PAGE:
In a Small Lab at Whitehead
In a Small Lab at Whitehead, Researcher John Codington Continues His Life's Work
Having peppermint tea and crackers at a small table in the break room of the Whitehead Biomedical Research Building, Senior Research Associate John Codington, PhD, looks out the window onto a crisp November day. The ninety-three-year-old chemist is wearing an orange sweater bright enough to eclipse the fall foliage. He has his own lab space just down the hall, where he comes nearly every day to work in cancer research.
The railroad tracks running by the Depot are just visible through the trees. "That used to be a passenger stop when I went to school here," he says. Codington's journey has taken him full circle, from Atlanta, where his family moved when he was one, to college at Emory, to the University of Virginia's malaria research program, to the National Institutes of Health, to Europe, to faculty positions at Cornell and Harvard, to private biotech companies, and back to Emory.
His primary research concerns the chemical changes in cell surface glycoproteins associated with immunoresistance in tumor cells, and his goal is to develop a diagnostic assay of sera to detect the presence of a carcinoma (cancer found in epithelial tissues). He hopes to develop a better, more reliable, and consistent way to detect most cancers, preferably at the earliest stages. "The test must be robust and suitable for clinical use," he says.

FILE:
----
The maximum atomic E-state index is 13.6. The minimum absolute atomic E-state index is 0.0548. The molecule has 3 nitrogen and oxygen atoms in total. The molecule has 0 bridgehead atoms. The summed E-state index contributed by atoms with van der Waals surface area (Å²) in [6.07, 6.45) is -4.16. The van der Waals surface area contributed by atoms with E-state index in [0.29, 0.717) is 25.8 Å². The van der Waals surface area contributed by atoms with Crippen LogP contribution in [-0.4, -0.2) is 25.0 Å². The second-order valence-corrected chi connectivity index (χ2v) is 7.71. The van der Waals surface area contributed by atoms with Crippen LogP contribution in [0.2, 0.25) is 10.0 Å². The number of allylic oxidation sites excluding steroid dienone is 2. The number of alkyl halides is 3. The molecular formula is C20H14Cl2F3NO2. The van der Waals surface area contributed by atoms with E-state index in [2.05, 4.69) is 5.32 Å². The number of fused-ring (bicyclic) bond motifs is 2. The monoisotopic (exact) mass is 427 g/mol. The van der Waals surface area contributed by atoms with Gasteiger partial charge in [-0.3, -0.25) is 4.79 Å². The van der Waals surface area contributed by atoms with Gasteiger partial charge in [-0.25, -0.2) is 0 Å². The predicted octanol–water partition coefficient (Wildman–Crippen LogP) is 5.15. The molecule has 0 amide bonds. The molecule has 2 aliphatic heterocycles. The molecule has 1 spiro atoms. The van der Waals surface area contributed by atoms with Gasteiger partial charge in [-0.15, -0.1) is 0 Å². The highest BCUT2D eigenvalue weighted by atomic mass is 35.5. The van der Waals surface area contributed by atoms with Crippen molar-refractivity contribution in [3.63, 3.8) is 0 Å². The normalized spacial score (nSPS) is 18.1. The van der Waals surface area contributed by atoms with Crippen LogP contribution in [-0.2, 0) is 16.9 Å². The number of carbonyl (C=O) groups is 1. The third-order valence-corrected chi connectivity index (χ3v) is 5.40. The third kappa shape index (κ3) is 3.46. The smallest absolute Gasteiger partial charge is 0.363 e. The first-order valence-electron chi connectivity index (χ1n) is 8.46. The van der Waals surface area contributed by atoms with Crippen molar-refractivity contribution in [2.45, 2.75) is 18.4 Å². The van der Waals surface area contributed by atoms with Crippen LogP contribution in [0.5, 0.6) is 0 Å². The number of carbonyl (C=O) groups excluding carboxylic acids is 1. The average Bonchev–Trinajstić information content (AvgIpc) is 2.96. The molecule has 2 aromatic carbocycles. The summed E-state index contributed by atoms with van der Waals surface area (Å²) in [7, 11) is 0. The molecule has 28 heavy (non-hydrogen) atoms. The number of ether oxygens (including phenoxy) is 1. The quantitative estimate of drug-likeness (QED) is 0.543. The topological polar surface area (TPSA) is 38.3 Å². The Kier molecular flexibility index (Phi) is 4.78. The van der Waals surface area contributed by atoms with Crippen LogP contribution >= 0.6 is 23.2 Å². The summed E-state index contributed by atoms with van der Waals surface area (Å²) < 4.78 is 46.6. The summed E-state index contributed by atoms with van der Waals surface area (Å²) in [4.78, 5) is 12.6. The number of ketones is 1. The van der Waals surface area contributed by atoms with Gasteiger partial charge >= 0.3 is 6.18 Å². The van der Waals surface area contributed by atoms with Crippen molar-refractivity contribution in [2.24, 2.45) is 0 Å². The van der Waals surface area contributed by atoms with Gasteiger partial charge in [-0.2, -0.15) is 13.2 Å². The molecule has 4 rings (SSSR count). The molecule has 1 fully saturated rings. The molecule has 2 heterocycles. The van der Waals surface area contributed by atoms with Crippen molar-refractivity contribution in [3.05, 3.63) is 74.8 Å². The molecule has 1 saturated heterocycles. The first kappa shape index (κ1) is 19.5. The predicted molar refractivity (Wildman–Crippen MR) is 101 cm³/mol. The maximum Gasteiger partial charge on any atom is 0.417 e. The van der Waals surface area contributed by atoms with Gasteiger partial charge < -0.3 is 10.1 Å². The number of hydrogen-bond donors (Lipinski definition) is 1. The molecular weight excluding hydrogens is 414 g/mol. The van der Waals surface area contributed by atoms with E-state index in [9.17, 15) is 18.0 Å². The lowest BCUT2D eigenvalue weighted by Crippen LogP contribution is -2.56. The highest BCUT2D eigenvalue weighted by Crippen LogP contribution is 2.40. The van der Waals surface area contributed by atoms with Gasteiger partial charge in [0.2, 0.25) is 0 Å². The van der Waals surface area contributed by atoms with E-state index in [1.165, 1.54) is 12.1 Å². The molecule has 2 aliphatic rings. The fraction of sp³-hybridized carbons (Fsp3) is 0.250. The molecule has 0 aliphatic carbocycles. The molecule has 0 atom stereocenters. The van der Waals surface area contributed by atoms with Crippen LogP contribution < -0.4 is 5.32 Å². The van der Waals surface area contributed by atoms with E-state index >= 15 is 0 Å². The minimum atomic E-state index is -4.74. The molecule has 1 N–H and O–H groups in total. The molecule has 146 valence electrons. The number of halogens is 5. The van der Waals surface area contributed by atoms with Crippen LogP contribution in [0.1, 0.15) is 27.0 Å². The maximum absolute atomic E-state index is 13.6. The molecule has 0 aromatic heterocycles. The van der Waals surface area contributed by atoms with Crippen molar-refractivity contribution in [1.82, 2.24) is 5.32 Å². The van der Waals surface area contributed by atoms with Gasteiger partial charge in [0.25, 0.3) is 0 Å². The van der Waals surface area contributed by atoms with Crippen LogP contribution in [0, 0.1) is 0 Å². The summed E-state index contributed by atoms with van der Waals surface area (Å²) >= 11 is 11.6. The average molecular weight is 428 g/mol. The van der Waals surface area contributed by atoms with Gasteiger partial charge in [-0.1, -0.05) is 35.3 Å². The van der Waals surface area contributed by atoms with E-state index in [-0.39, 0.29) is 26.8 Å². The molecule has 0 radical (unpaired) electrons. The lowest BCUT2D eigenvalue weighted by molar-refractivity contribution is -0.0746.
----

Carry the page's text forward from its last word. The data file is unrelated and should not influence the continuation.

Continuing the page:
Codington's lab isolated epiglycanin, and recognized that antibodies to epiglycanin signaled a cancer-specific substance in the blood of carcinoma patients. He has worked since to improve the diagnostic assay by making it more stable and consistent—a quest he plans to continue as long as he is able. "We isolated the active component of epiglycanin, which I call Emorin, for Emory," says Codington, who admits to feeling more himself in a lab coat than street clothes. "We are pretty close to having the final answer but we don’t have it yet."
Difficulties abound. Cancer, he says, is so close to being normal that many aspects of a cancer cell are present in normal cells. Also, when dealing with human serum, you are dealing with the entire history of each individual. "If they have had measles, or mumps, they have those antibodies. All of these things come to bear," Codington says, "That's why it's taking so long, and why no one else has found it."